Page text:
Patch reported in December that the Guptas presented details on the project on Nov. 18 at the Reston Community Center, noting it would involve filling and cleaning planters in the plaza, restoring the Pyramid Park sculpture as well as the Fonseca Monolith, and more.

The effort came as the plaza has an estimated $37 million in repairs needed to the aging area. Fairfax County could still assist $300,000.


The weekly planner is a roundup of interesting events over the next week in the Herndon and Reston area.

We’ve searched the web for events of note. Want to submit a listing? Submit your pitch here!

Tuesday, Feb. 1

Wednesday, Feb. 2

  • Reston Plays Games — 5-10 p.m. at Reston Community Center Hunters Woods — Bring your tabletop games and enjoy them with other adults. Registration required. Free. Repeats on Wednesdays.
  • Virtual Nature Class – Birds and Nest Boxes — 7-8 p.m. online — Bird enthusiasts of all ages can enjoy this online class, exploring types of birds and their life cycles and how to install a nest box at your home. Starts at $5.

Thursday, Feb. 3

Friday, Feb. 4

  • Ana Popović — 8 p.m. at The Barns at Wolf Trap — Bluegrass guitarist shares her fiery style that’s graced the stage with B.B. King, Gary Clark Jr. and many more. Tickets start at $30. Doors open at 6:30 p.m.

Saturday, Feb. 5

Sunday, Feb. 6

  • Maple Syrup Boil Down — Noon to 1 p.m. and 1-2 p.m. at Colvin Run Mill — Brave the outdoors and get reward by sampling pure maple syrup. Cost is $10.

An organization that stands to benefit from a potential townhome project plans to communicate with neighbors and share its stance with planning leaders.

The board of directors for the Reston Association, which provides recreational amenities and sets standards for building exteriors, agreed yesterday (Thursday) to draft a letter to get input from residents near the Fannie Mae redevelopment project (11600 American Dream Way).

It’s looking to send the letter to the Reston Planning & Zoning Committee, an advisory board to the Fairfax County Planning Commission and Board of Supervisors, as the committee looks to vote on a project that involves potentially adding townhomes there.

Board members expressed their interest in having the townhomes be added to the Reston Association, where dues-paying members contribute an annual fee that covers maintenance and operational costs of amenities such as pools and tennis courts.

The organization also stated that it wants to preserve public access to the property, noting that a current arrangement allows people to traverse through the development along American Dream Way to access Plaza America Shopping Center at Sunset Hills Road.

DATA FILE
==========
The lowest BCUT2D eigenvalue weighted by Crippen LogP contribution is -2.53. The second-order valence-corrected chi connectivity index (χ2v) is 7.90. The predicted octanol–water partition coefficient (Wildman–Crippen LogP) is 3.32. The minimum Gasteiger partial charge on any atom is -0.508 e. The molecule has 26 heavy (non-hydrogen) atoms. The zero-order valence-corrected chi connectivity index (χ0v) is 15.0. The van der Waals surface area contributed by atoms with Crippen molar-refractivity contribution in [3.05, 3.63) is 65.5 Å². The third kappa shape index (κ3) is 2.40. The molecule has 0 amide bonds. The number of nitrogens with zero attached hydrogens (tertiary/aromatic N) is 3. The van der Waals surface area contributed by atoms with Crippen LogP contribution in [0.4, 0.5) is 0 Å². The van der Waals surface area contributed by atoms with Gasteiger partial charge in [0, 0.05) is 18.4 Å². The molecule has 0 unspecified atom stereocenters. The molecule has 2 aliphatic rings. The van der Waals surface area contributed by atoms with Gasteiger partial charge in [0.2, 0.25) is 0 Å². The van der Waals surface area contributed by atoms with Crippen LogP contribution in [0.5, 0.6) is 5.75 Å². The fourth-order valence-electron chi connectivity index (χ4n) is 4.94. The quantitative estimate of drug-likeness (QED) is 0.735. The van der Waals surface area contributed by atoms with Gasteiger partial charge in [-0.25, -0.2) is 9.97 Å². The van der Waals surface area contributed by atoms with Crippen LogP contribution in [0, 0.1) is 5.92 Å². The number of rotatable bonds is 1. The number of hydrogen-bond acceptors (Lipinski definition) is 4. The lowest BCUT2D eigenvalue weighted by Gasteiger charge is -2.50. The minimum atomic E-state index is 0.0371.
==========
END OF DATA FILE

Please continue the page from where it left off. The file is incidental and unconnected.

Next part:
The Planning & Zoning Committee deferred a vote Tuesday (Jan. 25). RA acting CEO Larry Butler said key concerns noted by community members involved the number of townhomes in the project and public access to the shopping plaza.

In other news:

  • Irwin Flashman announced his candidacy to run for a board of directors position.
  • Director Bob Petrine said the fiscal committee is looking to see whether RA should continue waiving a credit card surcharge that the association absorbs for members when they pay their assessment fee, and the committee could give a recommendation to the board.
  • The board agreed to add Reston Arboretum, a yet-to-be-built development at 12700 Sunrise Valley Drive consisting of 40 townhomes, to the Reston Association.
  • The board approved a contract with Titan Pool Service for $176,555 for a Ridge Heights pool project.

Advocates are questioning the design of a new traffic island near Lake Anne Plaza that currently snakes around a crosswalk.

The island allows pedestrians and cyclists from Village Road to pass a right-turn lane and continue past Baron Cameron Avenue.

Previously, the island was essentially a straight shot, but now, the sidewalk circles around a crosswalk signal. The Virginia Department of Transportation said constraints, including updating the sidewalk to conform with the Americans with Disabilities Act, were part of the design.

But advocates suggested that the new crosswalk appears to be worse off for people in wheelchairs.

Bruce Wright, president of the Fairfax Alliance for Better Bicycling, called the sidewalk design an afterthought and said this often happens.

“Anyone with a wheeled vehicle will have a hard time making the sharp left turn and then swinging around to the right,” he said in an email. “And pedestrians want to walk a direct path.”

He described the design as bad and would have preferred taking out the right-turn slip lane, requiring drivers to make a 90-degree turn.

Wright said FABB has discussed another issue with these designs with county and state transportation departments, noting that steep sides of curbs can lead to cyclists slamming their pedals there, causing crashes.

VDOT says design constraints involved

Transit officials said the upgrades were tied to Lake Anne House, a project to build 240 affordable units for seniors.

A Fairfax County staff report regarding the development previously stated “A pedestrian crosswalk across Village Road, near its intersection with Baron Cameron Avenue, will be provided. An existing pedestrian countdown signal and crosswalk are located on the east side of the site entrance, and will remain, to provide access to the Village Center.”

Fairfax County Department of Transportation spokeswoman Robin Geiger said the developer made the upgrades by right without transit approval.

But a representative for the development, Christy Zeitz, CEO of senior affordable housing provider Fellowship Square, said in an email that the Virginia Department of Transportation “controlled the design of the sidewalk.”

VDOT suggested a permit was involved but couldn’t immediately clarify who signed off on the project. It did acknowledge constraints and implications of the design, though.

“The new ramp is part of the improvements associated with the Lake Anne House site plan (right-of-way improvements are included in VDOT permit #139453) and replaces the existing ramp/sidewalk in the island at that intersection that was non-compliant with ADA requirements and would no longer address pedestrian connectivity between the project site, Village Road and Baron Cameron Avenue,” VDOT spokesperson Ellen Kamilakis wrote in an email.